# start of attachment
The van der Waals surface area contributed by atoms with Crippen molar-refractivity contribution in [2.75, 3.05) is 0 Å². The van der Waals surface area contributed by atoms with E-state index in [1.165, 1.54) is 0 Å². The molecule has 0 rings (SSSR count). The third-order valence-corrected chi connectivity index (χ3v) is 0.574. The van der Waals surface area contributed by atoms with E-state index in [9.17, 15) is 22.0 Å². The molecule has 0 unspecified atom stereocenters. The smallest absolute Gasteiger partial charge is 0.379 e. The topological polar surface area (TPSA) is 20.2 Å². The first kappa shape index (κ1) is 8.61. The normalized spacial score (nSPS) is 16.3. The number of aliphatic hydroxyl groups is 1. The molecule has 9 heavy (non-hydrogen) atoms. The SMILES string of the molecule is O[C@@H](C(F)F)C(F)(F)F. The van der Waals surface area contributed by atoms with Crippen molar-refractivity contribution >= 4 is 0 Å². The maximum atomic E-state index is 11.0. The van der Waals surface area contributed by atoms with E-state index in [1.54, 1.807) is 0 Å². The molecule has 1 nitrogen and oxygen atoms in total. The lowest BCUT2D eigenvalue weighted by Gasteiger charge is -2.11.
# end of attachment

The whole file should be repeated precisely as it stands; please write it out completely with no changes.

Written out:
The van der Waals surface area contributed by atoms with Crippen molar-refractivity contribution in [2.75, 3.05) is 0 Å². The van der Waals surface area contributed by atoms with E-state index in [1.165, 1.54) is 0 Å². The molecule has 0 rings (SSSR count). The third-order valence-corrected chi connectivity index (χ3v) is 0.574. The van der Waals surface area contributed by atoms with E-state index in [9.17, 15) is 22.0 Å². The molecule has 0 unspecified atom stereocenters. The smallest absolute Gasteiger partial charge is 0.379 e. The topological polar surface area (TPSA) is 20.2 Å². The first kappa shape index (κ1) is 8.61. The normalized spacial score (nSPS) is 16.3. The number of aliphatic hydroxyl groups is 1. The molecule has 9 heavy (non-hydrogen) atoms. The SMILES string of the molecule is O[C@@H](C(F)F)C(F)(F)F. The van der Waals surface area contributed by atoms with Crippen molar-refractivity contribution >= 4 is 0 Å². The maximum atomic E-state index is 11.0. The van der Waals surface area contributed by atoms with E-state index in [1.54, 1.807) is 0 Å². The molecule has 1 nitrogen and oxygen atoms in total. The lowest BCUT2D eigenvalue weighted by Gasteiger charge is -2.11.